internet sales

EXECUTION: Uncovering Big Data's Missing Piece

white_DataEXECUTION_Oct_Blog (3).png
by David Metter

The greatest marketing trends of all time began as insignificant ideas that eventually gained enough momentum to reach a critical tipping point – the point in which uncharted tools and technologies once overlooked by the masses are adopted by the mainstream. When ideas reach their tipping point, an infectious, unstoppable domino effect goes into play. The undiscovered becomes discovered, the unfamiliar becomes familiar, and the unknown becomes universal truth.

Just as the adoption of CRMs exploded in the early 2000’s and mobile marketing reached its tipping point circa 2014-2015, I believe big data has reached its culmination in 2017. I know this because I’ve seen the distinct black and white clarity today’s automotive data has finally been able to give to car dealers. 

For the past several years, dealers have lacked significant visibility into their market regarding:

  • Where and how they’re losing sales
  • Who they’re losing sales to (whether the customer is purchasing the same make or another brand entirely)
  • If sales are lost due to internal or external factors
  • True successes, failures, and trends tied to each salesperson, lead or traffic source, inventory, day of the month, zip code, etc.
  • Close and defection rates for all your leads and lead providers
  • Validation that you are stocking the right inventory and marketing it in the most efficient manner

… the list goes on.

What we know now is that all of the items listed above are finally within reach. It’s also important to note that the problem has never been the data. It’s that dealers have only been able to view sales trends within their own CRM and DMS. How can you possibly improve your sales effectiveness if you’re only comparing it to yourself? The inability to see the sales and defection trends of top competing dealers and brands in your market has been a HUGE roadblock for dealers... until now that is.

Today’s big data landscape has evolved to become 100% executable. We can quickly gain insights from data using a scientific approach that exposes lost sales by source at an aggregate level. By knowing your lost sales opportunities, who you lost them to, and where you lost them, a strategic path towards increasing sales and reducing defection rates naturally comes into view – despite what your market conditions may look like.

We can even take it a step further and look at success and defection trends tied to an individual person within your sales staff. For example, if someone has a high close rate AND a high defection rate, you can break down where these lost opportunities are coming from. You can see that person is being assigned way too many leads and then you can make smarter decisions in terms of how you divide up your employees’ responsibilities. 

When you can see where you’re losing sales across the board, you can then align your conversion goals, the operational training of your staff, and the way you drive traffic and leads into your dealership – so you can have the highest quality lineup of opportunities to close.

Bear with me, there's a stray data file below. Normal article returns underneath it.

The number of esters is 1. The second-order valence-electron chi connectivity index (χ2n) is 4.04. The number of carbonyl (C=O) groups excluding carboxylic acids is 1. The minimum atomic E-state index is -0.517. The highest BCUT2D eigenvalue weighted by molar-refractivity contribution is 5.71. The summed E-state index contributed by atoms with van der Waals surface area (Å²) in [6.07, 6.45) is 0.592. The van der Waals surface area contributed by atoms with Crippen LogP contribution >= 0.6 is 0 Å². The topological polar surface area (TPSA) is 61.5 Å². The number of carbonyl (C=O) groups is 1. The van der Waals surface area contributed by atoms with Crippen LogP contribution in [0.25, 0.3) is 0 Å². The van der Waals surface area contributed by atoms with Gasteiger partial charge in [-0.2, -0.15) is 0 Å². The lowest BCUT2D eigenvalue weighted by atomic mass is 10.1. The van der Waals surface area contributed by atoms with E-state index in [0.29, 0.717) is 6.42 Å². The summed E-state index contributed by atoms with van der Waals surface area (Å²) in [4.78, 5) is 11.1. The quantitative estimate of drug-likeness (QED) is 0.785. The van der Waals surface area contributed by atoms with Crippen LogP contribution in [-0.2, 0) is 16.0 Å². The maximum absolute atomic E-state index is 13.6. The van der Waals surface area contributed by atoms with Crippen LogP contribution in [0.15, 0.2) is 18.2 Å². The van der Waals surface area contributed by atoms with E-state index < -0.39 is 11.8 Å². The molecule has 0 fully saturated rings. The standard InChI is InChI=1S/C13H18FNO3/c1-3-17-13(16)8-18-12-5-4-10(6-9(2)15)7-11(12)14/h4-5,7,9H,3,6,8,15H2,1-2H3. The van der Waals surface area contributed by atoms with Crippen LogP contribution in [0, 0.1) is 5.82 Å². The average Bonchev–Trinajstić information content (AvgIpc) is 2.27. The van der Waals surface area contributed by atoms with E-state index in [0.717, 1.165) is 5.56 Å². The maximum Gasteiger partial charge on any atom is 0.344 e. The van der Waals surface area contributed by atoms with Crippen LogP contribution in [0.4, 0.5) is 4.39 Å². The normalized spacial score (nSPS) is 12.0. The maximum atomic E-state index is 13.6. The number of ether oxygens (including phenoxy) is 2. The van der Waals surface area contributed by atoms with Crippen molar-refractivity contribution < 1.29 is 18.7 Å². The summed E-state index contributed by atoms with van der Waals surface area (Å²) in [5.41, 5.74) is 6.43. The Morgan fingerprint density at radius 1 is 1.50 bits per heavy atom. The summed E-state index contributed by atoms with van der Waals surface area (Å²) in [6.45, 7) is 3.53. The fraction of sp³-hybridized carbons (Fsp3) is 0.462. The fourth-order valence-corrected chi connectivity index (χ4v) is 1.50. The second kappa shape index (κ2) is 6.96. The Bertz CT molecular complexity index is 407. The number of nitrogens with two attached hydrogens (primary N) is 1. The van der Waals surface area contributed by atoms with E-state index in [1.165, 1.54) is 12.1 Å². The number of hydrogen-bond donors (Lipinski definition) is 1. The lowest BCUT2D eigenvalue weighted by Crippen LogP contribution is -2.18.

The advent of integrating automotive data to make more profitable operational decisions is similar in many ways to when CRM and DMS technologies were first implemented. Using these tools gave you a way to organize and streamline your process to help you sell more cars. The ability to execute smarter sales strategies using data analysis is no longer alchemy. It’s the current reality of this instant gratification world we live in, and it’s the weapon dealers need to be unstoppable.

Is Showrooming Stealing?

Consumers have been showrooming in retail stores for quite some time now and, while many retailers don’t like it, they’ve pretty much resigned themselves to the fact that it’s going to happen.  However, one surprising argument posted in an article by speaker, trainer and consultant, Bob Phibbs, went so far as to make the claim that showrooming is akin to stealing.

In his article, he explained that while consumers conduct a large part of their research online, they still love to touch, feel and physically look at products, which they cannot do on the Internet. His viewpoint is that retailers spend tons of money to have nice stores, great product displays, staff and inventory. Then they see consumers come in with the express intent to research the product they are interested in, just to leave and buy it for a better price elsewhere, or online.


Along the same line of thought, one disgruntled retailer chose to take this route in attempt to combat showrooming:

Isn’t this being a little small minded about where commerce is truly headed? To be successful in business we must all be willing to change and adapt with the times to some degree, or get left behind.  This extreme measure by the retailer will probably serve to deter more business than it gains. Can you imagine having this in your car dealership? 

Wouldn’t it be better to provide free Wi-Fi, and a great shopping experience and win customers over while they are at your dealership, rather than drive them away with unfriendly business practices?

The fact is that showrooming is here to stay -- it has become a natural part of consumer shopping behavior. Rather than trying to fight it, it perhaps makes more sense to explore ways to embrace it and use it to our advantage.  Think about it, the bottom line is that this practice could actually be driving MORE leads into your dealership, if you’re competitive in the marketplace. Perhaps the point is how you handle these leads once they arrive.

Is the Internet An Enemy To Car Dealerships?

A 2014 study by Autotrader showed that consumers are visiting fewer dealers in their car shopping than ever before. This is certainly a by-product of the availability of information. No longer do consumers have to visit multiple dealerships to find the right vehicle. They simply sit in front of their computers and browse a dealer’s inventory on their website or, more commonly, a car buying portal site. In fact, the same Autotrader study showed that 79 percent of consumers are using the Internet in their car-buying process.